Reluctantly, the two-time La Liga winner with Barcelona agreed, throwing a lifeline at Ralani’s desire to play in Europe.

“Just out of the blue I got a call from Bo Nilsson. He asked if I wanted to return to Sweden because Henrik wanted a player. I wanted to go back and play football professionally,” he recalls.

He arrived in Landskrona, a city supposedly founded in 1413 by the King of Denmark – Eric of Pomerania – exactly a day before the transfer window closed. On a snowy deadline day, the club had a friendly match. So, the 2006 Uefa Champions League winner threw him into the fray.

By his own admission, he struggled to assert himself. Nonetheless, Larsson handed him a short-term deal because his first touch resembled that of his former Barca teammate – Ronaldinho.

“He told me he was not happy with my performance. He then said: ‘the one thing that showed me you’re a good player is your first touch’. He compared my first touch to Ronaldinho’s,” a blissful Ralani says.

He did not hesitate to sign the three-month contract he was offered. For the entire three months, he was always the rookie coach’s first sub. But there was one game where the team’s left winger was suspended.

The BaSotho Tigers product was deployed there and he turned on a five-star performance, even winning man of the match.

Surprisingly, the next match he was back on the bench. But Larsson, who spent two months under Manchester United’s legendary manager Sir Alex Fergusson in 2007, sat him down and explained that his turn would soon come.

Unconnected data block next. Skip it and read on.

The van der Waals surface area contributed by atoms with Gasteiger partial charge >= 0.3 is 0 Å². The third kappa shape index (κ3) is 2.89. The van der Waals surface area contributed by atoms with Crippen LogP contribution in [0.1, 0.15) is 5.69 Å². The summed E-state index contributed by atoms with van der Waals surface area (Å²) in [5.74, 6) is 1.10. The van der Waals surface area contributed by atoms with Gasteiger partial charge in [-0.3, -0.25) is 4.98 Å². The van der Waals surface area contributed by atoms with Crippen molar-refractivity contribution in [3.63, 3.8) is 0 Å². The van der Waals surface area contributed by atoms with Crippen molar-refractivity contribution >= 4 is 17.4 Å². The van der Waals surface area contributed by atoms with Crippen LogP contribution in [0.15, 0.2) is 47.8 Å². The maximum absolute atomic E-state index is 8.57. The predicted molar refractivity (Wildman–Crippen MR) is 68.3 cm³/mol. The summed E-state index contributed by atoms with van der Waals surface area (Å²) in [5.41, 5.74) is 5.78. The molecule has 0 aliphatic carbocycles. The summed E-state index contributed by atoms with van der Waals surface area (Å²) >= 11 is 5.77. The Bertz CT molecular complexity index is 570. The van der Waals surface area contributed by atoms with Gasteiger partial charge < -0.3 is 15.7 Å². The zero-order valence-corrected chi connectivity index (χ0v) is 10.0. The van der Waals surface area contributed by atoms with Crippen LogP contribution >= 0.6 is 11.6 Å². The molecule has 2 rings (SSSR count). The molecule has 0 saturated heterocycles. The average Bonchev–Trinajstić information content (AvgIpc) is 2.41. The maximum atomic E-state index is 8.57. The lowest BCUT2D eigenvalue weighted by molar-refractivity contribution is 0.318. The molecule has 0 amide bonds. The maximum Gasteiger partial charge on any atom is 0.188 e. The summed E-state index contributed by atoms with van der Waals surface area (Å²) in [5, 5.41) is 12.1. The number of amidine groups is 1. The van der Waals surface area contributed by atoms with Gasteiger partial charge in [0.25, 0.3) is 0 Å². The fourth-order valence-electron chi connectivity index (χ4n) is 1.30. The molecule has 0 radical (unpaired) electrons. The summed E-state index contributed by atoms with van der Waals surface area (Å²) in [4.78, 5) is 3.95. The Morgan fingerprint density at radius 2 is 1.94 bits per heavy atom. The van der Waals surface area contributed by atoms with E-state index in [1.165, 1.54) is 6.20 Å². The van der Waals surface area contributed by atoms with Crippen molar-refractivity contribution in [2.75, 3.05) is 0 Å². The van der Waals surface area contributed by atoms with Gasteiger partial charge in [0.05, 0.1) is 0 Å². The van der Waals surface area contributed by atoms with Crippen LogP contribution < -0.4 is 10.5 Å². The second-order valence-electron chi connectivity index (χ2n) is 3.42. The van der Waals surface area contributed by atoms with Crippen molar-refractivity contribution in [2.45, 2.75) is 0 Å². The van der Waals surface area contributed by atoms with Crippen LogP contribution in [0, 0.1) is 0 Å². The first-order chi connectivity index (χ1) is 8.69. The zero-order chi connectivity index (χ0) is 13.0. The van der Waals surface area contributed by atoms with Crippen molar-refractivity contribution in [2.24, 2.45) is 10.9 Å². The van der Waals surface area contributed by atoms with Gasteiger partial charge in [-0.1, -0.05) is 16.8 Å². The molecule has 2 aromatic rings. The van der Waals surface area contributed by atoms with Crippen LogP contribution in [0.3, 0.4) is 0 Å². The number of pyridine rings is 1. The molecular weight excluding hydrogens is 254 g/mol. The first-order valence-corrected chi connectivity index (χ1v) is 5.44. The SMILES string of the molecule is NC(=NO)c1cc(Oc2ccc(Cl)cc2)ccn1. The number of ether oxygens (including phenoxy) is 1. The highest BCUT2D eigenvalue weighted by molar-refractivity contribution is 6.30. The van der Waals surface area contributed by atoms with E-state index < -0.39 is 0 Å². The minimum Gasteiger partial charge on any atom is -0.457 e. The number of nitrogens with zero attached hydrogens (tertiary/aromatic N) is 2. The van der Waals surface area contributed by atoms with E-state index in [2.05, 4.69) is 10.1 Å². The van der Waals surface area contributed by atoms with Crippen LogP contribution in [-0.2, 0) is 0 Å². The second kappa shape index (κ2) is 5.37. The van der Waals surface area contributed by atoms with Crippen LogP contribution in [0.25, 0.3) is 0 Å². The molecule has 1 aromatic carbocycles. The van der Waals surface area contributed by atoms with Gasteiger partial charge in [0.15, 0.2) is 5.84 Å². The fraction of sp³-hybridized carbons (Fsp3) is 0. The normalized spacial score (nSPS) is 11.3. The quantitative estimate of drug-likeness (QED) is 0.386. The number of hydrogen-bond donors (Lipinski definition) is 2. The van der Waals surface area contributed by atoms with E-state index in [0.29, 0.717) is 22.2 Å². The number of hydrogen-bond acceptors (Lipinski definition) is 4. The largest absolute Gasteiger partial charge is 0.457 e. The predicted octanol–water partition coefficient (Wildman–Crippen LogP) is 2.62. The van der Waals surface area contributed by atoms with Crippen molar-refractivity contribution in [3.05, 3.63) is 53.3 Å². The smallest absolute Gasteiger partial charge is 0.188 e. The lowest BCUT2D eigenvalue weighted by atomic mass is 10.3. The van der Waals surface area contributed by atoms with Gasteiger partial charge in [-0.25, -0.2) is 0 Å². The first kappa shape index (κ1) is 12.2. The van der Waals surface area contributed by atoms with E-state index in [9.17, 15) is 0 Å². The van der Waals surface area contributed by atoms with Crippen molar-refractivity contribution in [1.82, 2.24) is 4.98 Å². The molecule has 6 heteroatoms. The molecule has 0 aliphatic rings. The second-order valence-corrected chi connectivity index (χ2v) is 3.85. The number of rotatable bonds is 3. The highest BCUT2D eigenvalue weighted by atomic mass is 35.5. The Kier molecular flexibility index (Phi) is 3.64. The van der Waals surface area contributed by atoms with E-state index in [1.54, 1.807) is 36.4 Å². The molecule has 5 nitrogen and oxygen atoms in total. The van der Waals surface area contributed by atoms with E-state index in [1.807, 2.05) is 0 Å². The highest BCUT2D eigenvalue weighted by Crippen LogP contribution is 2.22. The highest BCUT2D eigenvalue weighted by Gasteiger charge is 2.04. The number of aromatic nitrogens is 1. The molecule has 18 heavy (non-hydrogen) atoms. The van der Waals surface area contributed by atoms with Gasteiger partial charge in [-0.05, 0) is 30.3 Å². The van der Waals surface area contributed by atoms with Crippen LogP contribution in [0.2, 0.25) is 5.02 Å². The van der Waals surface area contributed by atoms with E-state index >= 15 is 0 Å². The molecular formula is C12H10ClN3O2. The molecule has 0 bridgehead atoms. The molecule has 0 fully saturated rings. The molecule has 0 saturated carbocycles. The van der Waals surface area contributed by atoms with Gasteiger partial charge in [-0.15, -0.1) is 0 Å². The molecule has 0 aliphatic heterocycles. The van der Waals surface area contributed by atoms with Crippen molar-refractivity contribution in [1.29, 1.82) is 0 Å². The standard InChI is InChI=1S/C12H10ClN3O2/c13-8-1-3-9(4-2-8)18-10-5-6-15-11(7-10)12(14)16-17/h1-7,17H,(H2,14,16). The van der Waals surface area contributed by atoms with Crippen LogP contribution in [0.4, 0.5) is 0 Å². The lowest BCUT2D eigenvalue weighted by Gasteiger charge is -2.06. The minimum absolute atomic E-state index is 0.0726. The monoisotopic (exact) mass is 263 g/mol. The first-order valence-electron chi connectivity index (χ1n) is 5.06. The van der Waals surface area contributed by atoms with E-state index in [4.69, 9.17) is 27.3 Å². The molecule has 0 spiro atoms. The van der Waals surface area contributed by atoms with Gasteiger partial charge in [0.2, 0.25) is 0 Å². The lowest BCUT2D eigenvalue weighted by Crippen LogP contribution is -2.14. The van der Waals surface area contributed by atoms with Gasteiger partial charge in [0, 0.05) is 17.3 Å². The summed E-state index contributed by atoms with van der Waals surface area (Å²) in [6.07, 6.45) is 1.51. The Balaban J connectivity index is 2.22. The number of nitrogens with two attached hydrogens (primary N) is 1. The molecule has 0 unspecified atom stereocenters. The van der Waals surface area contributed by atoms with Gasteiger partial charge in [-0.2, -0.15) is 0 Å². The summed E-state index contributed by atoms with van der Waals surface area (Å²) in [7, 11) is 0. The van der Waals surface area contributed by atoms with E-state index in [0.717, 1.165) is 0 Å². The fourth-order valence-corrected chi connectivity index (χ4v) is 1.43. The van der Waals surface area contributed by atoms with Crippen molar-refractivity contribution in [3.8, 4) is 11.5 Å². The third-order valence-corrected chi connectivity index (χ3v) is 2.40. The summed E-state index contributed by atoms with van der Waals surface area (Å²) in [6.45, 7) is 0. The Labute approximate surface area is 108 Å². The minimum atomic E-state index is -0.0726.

With just a week before the end of his short stint, Larsson needed him again. The team was trailing 1-0 with 30 minutes to go. They needed to win to keep up pace with the Superettan log leaders who were four points ahead of them.

Desperate for maximum points, the then budding manager summoned the South African midfielder. The instruction was simple: ‘go and win the game for me’. He just had to put the bit-part role frustration at the back of his mind and repay the man.

Once again, he didn’t disappoint, putting up a dazzling performance, and his two assists won them the game. “After the game, he ran across the field to me and he hugged me. He said ‘thank you son’. He was so happy.”

Big Swedish sides including Malmö FF, where the great Zlatan Ibrahimović cut his football teeth, and Helsingborg were after him. His three months at Landskrona were almost over.